Once we start a yoga practice, we may begin to become more aware of our alignment in each pose. When we first start out, so much is new and there is much to coordinate: understanding the poses, the sequence, how to coordinate our effort so we don’t leave exhausted but also build new strength and flexibility. There may be some poses that, despite our best efforts, always create frustration. Depending on the pose, it could be more or less of an issue but if it’s a pose that’s done regularly, it can be a non-stop source of irritation, both physical and mental.
There can be several different reasons behind this:
Understanding the anatomy behind the pose: You don’t need to be an anatomy expert to practice yoga, but it is helpful to know some of the basic components of each pose. If I ask you to fold forward and your hamstrings are tight and I ask you to do it 20 times in a class ( or we take several folding forward variations), you’ll be pretty uncomfortable. If I don’t mention you can bend your knees and lift your sitting bones simultaneously to get more length in your spine and to relax your hamstrings a bit and you don’t know to do this, things can get pretty frustrating pretty quickly.
Lack of understanding of the emphasis or direction of the pose: You can look at poses from the perspective of leverage. In each pose, standing or otherwise, we’re using the foundation to create steadiness so we can move another part of the body in a different way. This will look different of course, depending on the pose but if there is a lack of understanding of the “direction” of the pose from a momentum perspective, it can be hard to figure out how to move the body. For instance, in Downward Facing Dog, the direction of the pose is “up and back” so the engaging of the core, rolling the inner thighs back and lengthening the arms and spine is all to move the body in that direction.
Unique attributes to the practitioner’s body that make the pose challenging: If you come to practice and you have scoliosis, you may have a hard time doing some of the poses and feeling an even stretch in your back. If you have tight shoulders or hips or are working with an injury, you can be continually frustrated in certain poses. If you’re not aware of ways to modify the pose so that it works for you, you’ll be in a non-stop cycle of feeling like you don’t understand how to do the pose.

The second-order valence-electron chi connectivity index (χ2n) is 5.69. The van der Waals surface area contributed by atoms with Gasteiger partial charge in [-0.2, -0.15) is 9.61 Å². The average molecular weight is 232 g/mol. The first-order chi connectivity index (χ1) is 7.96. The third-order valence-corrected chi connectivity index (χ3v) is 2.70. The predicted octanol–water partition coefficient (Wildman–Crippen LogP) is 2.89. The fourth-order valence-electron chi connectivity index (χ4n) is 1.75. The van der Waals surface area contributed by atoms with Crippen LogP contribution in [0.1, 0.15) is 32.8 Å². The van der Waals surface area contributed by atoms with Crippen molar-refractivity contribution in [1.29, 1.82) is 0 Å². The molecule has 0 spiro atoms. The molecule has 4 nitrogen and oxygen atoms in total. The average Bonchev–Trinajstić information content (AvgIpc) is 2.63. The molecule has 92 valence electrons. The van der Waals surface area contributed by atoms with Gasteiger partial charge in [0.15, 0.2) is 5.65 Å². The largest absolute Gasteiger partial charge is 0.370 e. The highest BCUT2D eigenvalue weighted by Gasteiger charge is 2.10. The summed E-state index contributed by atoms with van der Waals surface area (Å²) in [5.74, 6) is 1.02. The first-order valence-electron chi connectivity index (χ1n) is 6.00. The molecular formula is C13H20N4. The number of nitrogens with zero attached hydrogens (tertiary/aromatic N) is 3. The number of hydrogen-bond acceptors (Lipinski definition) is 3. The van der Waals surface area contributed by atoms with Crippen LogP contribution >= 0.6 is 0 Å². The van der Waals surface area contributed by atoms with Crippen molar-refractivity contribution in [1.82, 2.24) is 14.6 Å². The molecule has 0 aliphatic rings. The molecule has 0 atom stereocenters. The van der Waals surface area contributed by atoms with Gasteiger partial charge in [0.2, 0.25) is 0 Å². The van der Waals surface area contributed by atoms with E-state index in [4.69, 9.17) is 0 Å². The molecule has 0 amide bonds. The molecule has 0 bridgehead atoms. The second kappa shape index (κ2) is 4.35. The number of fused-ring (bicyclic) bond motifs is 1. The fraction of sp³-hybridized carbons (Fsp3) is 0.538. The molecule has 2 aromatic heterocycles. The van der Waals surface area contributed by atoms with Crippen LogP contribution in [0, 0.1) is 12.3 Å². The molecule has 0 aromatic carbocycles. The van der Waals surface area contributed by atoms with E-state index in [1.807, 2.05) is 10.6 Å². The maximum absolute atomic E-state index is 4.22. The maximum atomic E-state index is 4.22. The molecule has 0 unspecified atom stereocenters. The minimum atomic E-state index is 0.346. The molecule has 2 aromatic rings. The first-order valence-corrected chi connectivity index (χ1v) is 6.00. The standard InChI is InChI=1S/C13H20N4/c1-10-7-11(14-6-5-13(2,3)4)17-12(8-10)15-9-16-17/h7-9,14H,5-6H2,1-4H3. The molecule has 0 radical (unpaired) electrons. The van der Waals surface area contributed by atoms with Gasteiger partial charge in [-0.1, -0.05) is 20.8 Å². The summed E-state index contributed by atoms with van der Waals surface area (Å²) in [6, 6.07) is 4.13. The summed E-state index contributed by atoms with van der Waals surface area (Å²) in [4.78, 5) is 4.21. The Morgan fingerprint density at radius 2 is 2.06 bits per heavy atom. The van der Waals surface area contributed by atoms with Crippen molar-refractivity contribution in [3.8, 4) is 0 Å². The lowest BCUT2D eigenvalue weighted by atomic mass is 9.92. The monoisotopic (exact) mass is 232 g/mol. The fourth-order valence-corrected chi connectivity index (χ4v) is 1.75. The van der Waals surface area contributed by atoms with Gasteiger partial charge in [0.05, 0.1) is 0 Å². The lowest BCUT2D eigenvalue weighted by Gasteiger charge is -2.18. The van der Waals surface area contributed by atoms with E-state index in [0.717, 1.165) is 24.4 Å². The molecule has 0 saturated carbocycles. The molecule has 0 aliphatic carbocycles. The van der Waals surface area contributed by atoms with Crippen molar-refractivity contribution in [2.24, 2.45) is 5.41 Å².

You never really learned how to do the pose: Most people learn yoga by going to group classes. For many, that’s the extent of their training in yoga and that may or may not be sufficient to help you learn the pose. Even asking a few questions after class is sometimes all that’s needed to make the difference between suffering in a particular posture and enjoying it. One of the best steps to take is to attend a workshop or a private session(s) focused on learning the alignment for the poses, including the ones that are most challenging for you. In many cases, with a little customization and increased understanding, you’ll see those poses become more accessible to you.
Learning how to use the concept of “integration” in every pose. One of the most important factors to consider in a yoga practice is the concept of “integration.” When I say this I am referring to the idea that in every pose, while there may be a “prime mover” or a muscle that creates the main action of the pose there is always a coordination of several muscles and actions that need to happen simultaneously in order to create strength, flexibility and comfort in the pose. A perfect example is Downward Facing Dog. If I am in Downward Dog and only focus on pushing my hips up and back and don’t use my core muscles, triceps, the action of pressing my palms flat and rolling my inner thighs back, I will continue to feel like I’m sinking into my hands. So, to create the desired overall pose, I need to “integrate” all the movements at the same time and in a coordinated way so that there’s just enough of each. I like to use the example of making spaghetti sauce from scratch. You need to add just enough of each thing: tomatoes, basil, onion, garlic, salt, pepper, sugar and red wine in order to get the right overall flavor for you. Being in a yoga pose is the same thing; you need to find the right amount of each ingredient ( in this case, “right action” ) in order to get the best overall “flavor” for you in the pose.
There are more factors to consider but as we know, the practice of yoga is a life long endeavor and one that changes as our lives and bodies change. The other overall factor to always keep in mind is that above all else, when we practice with presence and compassion, this fuels our practice with a focused intensity that allows for growth without injury (hopefully) and meditation without frustration.